History of Golf

The origins of golf are unclear and much debated. However, it is generally accepted that modern golf developed in Scotland during the Middle Ages. The game did not find international popularity until the late 19th century, when it spread into the rest of the United Kingdom and then to the British Empire and the United States.

A golf-like game is, apocryphally,[1][2] recorded as taking place on 26 February 1297, in Loenen aan de Vecht, where the Dutch played a game with a stick and leather ball. The winner was whoever hit the ball with the least number of strokes into a target several hundred yards away. Some scholars argue that this game of putting a small ball in a hole in the ground using golf clubs was also played in 17th-century Netherlands and that this predates the game in Scotland. There are also other reports of earlier accounts of a golf-like game from continental Europe.[3]

In the 1261 Middle-Dutch manuscript of the Flemish poet Jacob van Maerlant‘s Boeck Merlijn mention is made of a ball game “mit ener coluen” (with a colf/kolf [club]). This is the earliest known mention in the Dutch language of the game of colf/kolf as played in the Low Countries.[4][5]

In 1360, the council of Brussels banned the game of colf: “… wie met colven tsolt es om twintich scell’ oft op hare overste cleet …” (he who plays at colf pays a fine of 20 shillings or his overcoat will be confiscated).[6]

In 1387, the regent of the county of Holland, Zeeland and Hainaut, Albrecht of Bavaria, sealed a charter for the city of Brielle, in which it was forbidden to play any game for money. One of the exceptions to this ordinance was “den bal mitter colven te slaen buten der veste” (to play the ball with a club outside the town walls).[7] Two years later, in 1389, the regent Albrecht offered the citizens of Haarlem a field called ‘De Baen’ (the course) to be used exclusively for playing games – especially colf – because these were too dangerous within the city walls.[8]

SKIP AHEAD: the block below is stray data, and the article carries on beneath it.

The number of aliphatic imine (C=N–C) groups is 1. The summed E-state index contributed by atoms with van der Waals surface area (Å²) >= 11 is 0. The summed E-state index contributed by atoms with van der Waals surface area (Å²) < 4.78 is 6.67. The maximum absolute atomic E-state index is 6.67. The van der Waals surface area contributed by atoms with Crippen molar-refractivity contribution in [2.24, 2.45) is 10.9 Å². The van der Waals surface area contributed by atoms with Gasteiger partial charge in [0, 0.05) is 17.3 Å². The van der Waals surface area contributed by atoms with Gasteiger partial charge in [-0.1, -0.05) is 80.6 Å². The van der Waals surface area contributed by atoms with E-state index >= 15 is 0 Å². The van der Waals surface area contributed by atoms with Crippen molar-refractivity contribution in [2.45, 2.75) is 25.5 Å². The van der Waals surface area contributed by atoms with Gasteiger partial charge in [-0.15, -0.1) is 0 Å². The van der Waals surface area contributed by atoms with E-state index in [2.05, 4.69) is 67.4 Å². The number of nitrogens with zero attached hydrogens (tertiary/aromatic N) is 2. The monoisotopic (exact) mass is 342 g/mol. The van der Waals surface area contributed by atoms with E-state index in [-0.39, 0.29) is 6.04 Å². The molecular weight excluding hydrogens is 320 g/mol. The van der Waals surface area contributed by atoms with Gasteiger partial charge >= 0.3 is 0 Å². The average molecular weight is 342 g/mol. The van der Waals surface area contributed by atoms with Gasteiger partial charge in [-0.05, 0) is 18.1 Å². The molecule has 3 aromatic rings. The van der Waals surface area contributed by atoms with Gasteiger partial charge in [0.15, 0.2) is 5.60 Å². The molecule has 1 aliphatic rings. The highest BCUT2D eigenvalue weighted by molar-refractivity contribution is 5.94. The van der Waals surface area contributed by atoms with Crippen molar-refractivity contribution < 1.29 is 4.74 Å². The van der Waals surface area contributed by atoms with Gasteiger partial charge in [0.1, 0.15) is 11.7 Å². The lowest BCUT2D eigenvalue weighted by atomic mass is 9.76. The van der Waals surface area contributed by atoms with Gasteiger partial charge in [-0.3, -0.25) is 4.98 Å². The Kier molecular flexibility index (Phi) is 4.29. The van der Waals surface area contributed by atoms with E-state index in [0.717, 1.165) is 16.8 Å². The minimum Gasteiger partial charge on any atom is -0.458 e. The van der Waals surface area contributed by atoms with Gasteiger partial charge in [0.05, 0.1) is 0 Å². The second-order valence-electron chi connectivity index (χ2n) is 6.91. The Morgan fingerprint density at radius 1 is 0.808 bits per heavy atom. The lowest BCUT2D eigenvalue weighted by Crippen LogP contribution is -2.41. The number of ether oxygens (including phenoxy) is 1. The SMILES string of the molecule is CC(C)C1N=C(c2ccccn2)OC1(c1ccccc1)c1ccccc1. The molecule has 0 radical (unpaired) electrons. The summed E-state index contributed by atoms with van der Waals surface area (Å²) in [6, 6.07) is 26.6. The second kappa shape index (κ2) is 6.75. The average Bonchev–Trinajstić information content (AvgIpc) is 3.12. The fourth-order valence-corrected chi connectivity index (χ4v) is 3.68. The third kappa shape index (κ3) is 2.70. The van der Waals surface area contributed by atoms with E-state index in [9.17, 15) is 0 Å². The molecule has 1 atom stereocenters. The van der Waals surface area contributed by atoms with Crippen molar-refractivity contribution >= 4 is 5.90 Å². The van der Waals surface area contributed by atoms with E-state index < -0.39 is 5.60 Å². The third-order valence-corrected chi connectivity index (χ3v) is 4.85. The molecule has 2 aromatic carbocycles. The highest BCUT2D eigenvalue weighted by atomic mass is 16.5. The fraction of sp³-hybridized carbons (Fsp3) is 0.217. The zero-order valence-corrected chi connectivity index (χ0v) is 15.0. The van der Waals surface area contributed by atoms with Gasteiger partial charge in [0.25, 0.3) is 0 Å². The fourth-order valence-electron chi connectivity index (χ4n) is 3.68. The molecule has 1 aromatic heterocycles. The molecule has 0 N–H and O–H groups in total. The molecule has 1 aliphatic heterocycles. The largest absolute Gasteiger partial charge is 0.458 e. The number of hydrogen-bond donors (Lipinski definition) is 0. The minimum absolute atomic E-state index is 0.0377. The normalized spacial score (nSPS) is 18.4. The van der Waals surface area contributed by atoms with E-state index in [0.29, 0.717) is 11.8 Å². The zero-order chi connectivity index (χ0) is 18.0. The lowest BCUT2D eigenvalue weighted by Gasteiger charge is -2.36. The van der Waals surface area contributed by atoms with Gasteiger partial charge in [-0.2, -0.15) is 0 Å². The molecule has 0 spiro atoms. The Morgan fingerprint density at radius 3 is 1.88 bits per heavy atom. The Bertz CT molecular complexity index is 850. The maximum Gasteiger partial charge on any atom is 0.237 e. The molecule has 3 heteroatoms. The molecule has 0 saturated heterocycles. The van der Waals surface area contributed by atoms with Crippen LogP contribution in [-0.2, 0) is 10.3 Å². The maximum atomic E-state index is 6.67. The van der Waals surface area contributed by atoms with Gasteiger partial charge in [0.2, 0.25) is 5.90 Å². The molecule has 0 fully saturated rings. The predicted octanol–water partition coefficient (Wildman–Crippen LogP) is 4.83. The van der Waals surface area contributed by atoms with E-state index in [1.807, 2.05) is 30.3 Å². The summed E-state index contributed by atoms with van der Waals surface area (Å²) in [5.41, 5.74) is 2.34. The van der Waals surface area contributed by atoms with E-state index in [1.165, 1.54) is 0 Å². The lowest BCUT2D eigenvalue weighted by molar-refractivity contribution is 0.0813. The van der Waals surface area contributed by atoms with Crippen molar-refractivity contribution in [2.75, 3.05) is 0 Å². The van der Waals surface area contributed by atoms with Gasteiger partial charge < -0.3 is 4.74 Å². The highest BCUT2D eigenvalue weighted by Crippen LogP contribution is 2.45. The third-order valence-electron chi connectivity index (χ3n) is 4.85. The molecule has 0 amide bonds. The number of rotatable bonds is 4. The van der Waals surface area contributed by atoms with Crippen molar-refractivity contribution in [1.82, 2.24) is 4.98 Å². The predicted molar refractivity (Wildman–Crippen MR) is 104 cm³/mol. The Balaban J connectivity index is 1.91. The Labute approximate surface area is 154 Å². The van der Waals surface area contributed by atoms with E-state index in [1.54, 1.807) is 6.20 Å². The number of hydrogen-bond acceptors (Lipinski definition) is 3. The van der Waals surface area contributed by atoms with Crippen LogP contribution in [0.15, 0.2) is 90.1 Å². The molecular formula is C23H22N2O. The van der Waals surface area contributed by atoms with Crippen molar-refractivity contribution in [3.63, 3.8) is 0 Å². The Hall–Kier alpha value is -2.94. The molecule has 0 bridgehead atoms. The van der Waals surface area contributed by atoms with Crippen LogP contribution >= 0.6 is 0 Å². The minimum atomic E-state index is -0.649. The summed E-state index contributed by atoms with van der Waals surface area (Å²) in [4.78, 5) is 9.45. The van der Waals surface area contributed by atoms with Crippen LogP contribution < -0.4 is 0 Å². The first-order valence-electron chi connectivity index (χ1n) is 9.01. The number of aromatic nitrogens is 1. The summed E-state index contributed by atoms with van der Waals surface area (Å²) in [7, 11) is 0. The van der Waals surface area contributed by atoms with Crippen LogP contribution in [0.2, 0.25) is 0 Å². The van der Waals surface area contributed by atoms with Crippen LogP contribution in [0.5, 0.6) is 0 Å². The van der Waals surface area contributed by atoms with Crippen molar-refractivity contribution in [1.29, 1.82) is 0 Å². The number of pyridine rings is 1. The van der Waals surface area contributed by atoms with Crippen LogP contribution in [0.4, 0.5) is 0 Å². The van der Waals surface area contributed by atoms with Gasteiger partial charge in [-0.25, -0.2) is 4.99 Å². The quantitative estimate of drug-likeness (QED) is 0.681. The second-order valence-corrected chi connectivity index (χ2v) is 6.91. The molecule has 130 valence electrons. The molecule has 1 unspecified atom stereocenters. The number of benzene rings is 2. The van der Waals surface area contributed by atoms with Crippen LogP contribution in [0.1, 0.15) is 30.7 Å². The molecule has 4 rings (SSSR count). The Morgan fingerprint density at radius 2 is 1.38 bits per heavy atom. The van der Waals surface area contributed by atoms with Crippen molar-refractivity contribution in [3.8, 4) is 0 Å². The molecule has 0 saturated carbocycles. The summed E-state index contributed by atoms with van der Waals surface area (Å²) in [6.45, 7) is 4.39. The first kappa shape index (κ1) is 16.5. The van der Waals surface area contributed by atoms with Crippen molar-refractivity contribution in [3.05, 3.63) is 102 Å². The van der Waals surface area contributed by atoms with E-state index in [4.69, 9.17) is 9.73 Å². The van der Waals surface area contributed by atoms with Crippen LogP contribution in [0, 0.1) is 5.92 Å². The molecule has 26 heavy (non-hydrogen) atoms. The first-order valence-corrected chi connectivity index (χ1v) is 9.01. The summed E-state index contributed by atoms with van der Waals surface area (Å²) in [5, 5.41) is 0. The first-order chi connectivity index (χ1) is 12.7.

In 1597 the crew of Willem Barentsz played “colf” during their stay at Nova Zembla, as recorded by Gerrit de Veer in his diary:

Den 3. April wast moy claer weder met een n.o. wint ende stil, doen maeckten wy een colf toe om daer mede te colven, om also onse leden wat radder te maeckten, daer wy allerley middelen toe zochten.[9]
(The 3rd of April the weather was nice and clear with a north-easterly wind and quiet, then we made a colf [club] to play colf with, and thus make our limbs more loose, for which we sought every means)

Early golf in Scotland

The modern game of golf is generally considered to be a Scottish invention. A spokesman for the Royal and Ancient Golf Club of St. Andrews, one of the oldest Scottish golf organisations, said “Stick and ball games have been around for many centuries, but golf as we know it today, played over 18 holes, clearly originated in Scotland.”[10][11] The word golf, or in Scots gowf [gʌuf], is usually thought to be a Scots alteration of Dutchcolf” or “colve” meaning “stick, “club“, “bat“, itself related to the Proto-Germanic language *kulth- as found in Old Norse kolfr meaning “bell clapper”, and the German Kolben meaning “mace or club”.[12] The Dutch term Kolven refers to a related sport.

The first documented mention of golf in Scotland appears in a 1457 Act of the Scottish Parliament, an edict issued by King James II of Scotland prohibiting the playing of the games of gowf and football as these were a distraction from archery practice for military purposes.[13] Bans were again imposed in Acts of 1471 and 1491, with golf being described as “an unprofitable sport”. Mary, Queen of Scots was accused by her political enemies of playing golf after her second husband, Henry Stuart, Lord Darnley, was murdered in 1567.[vague] George Buchanan subsequently wrote that she had been playing “sports that were clearly unsuitable to women”. Golf was banned again by parliament under King James IV of Scotland, but golf clubs and balls were bought for him in 1502 when he was visiting Perth, and on subsequent occasions when he was in St Andrews and Edinburgh.[14]

An entry in the Town Council Minutes of Edinburgh for 19 April 1592 includes golf in a list of pursuits to be avoided on the Sabbath.[15]

The account book of lawyer Sir John Foulis of Ravelston records that he played golf at Musselburgh Links on 2 March 1672, and this has been accepted as proving that The Old Links, Musselburgh, is the oldest playing golf course in the world. There is also a story that Mary, Queen of Scots, played there in 1567.[16][17]

 

 

Source: https://en.wikipedia.org

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